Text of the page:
History 17B Lecture 18 War of the Generations Page 2

B.  Racism

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Speaker for the White Citizen's Council of Alabama.

Opposition to rock music took on racial overtones in the South where the White Citizen's Council of Alabama branded rock music as an NAACP plot to "mongrelize America."  Rock's intent, they believed, was to force Negro culture on the South, for it appealed to the base qualities in many by bringing out animalism and vulgarity.

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Though they were unable to do much to stop the momentum of rock music, one particular outburst, ironically, was directed at the non-rock singer Nat King Cole.  In 1956 he was attacked by three men in the middle of a concert in front of an all-white audience in Birmingham, Alabama.  The three men, who were against all be-bop and Negro music, were hailed by the White Citizen's Council as heroes.  Meanwhile, many white southern churches had joined the White Citizen's Council crusade to ban rock music from juke boxes throughout the South because of the Negro plot to corrupt white southern youth.

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Nat King Cole

III.  "I'm not a juvenile delinquent."

A.  Violence

Many parents were more concerned about what seemed to be a violent element of rock music than they were of racism.  The riots that accompanied many rock concerts led parents to conclude that rock 'n' roll was a violent sort of music that destroyed the morals of America.  A Cleveland rock concert reinforced this belief.

Alan Freed felt he had enough listeners to stage a concert featuring the bands he played on his radio show, and his first attempt was in June of 1952 at the Cleveland Arena.  More than 21,000 people showed up at the 10,000 seat capacity arena, causing such a panic that "Moondog's Coronation Ball" had to be called off.  Though Freed was able to keep future concerts orderly (until 1958 in Boston), the impression was already transfixed in the media:  rock 'n' roll causes violence.

blackbd_jungle.JPG (20330 bytes) This impression was only strengthened by the outburst of violence with several films.  Blackboard Jungle, released in 1955, was about a classroom of juvenile delinquents who spent half their time listening to rock music, and the other half terrorizing the teachers.  The inclusion in the film of Bill Halley's song ROCK AROUND THE CLOCK made the the film (and the musician) an instant success with youth audiences.  The release of the 1956 film Rock Around the Clock resulted in youth riots throughout the world.  British movie houses banned the movie because of the damage done to the theaters by moviegoers.  The film spawned riots in Iraq, Cuba, and the Soviet Union (which called rock music a capitalist conspiracy).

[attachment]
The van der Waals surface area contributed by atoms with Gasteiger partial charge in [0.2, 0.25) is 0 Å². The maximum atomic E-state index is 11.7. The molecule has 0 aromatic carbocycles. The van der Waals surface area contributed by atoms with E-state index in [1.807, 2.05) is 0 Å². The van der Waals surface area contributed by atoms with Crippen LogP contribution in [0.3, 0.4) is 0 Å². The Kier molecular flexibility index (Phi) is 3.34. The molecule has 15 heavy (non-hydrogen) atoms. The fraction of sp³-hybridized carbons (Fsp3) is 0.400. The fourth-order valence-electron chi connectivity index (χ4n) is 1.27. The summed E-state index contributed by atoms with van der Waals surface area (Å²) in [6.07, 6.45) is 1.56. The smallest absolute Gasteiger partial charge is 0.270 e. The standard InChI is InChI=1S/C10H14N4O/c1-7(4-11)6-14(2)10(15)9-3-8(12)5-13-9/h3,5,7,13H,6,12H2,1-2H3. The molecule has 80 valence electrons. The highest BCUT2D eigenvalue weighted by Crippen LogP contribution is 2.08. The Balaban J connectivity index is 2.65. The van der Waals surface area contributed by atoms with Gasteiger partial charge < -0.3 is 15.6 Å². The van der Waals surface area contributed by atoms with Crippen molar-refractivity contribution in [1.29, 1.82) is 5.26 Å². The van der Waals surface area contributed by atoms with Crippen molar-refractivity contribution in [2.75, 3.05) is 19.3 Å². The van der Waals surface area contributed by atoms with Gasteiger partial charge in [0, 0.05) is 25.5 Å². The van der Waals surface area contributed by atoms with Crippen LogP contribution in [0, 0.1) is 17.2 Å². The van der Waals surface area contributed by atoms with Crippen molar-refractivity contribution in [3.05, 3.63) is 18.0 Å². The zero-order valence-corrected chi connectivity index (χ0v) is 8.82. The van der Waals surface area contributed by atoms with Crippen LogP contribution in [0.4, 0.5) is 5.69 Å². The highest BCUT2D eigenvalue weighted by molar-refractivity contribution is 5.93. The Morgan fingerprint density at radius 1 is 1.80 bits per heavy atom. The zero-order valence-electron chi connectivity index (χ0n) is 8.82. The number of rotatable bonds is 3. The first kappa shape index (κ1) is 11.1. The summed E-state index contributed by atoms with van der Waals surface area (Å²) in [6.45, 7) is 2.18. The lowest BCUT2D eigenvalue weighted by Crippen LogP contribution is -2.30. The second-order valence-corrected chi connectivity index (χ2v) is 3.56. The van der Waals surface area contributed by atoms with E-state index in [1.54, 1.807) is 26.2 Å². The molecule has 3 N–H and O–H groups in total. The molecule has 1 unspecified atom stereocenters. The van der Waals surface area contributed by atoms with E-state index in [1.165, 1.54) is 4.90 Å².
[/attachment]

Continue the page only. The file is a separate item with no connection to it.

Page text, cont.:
Though there was little violence in American theaters caused by rock films, American kids, instead, seemed to save their energy for rock concerts which had a string of violent events in 1956.  A Bill Halley concert in Washington, D.C. at the National Guard Armory broke into rioting; a riot in New Jersey's Asbury Park's Convention Hall sent twenty-five teens to the hospital; San Jose, California experienced a riot where eleven were injured, seventy-three police were needed, and $3,000 worth of damage was done.  The riots were few in number considering the overall number of rock concerts, but the media made every opportunity to report these few.

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Bill Halley

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Freed's Moondog Concert

By far the most damaging to rock music's image was the May 1958 Boston riot at an Alan Freed concert.  When kids began screaming and dancing in the aisles as they did at every concert, police turned on the lights in the middle of the concert and announced the show was over.  Freed took the microphone from the officers and is reported to have said, "Hey, kids, the cops don't want you to have a good time."  The audience exploded and seriously damaged the theater and carried the violence into the streets through muggings, robberies, and beatings.  Parents were horrified and Boston officials charged Freed with anarchy and incitement to riot.


Yet there was more to the violence than just riots.  Rock music didn't conform to 1950s standards.  It was loud and boisterous with singers who were wild men who wore outrageous clothes, jumped on pianos, and screamed their lyrics.  The pounding and excessive "beat" brought on actions by the audience that no one had ever seen before.  "It's that jungle strain that gets them all worked up," Armory manager Arthur Bergman said after the Washington, D.C. riot.

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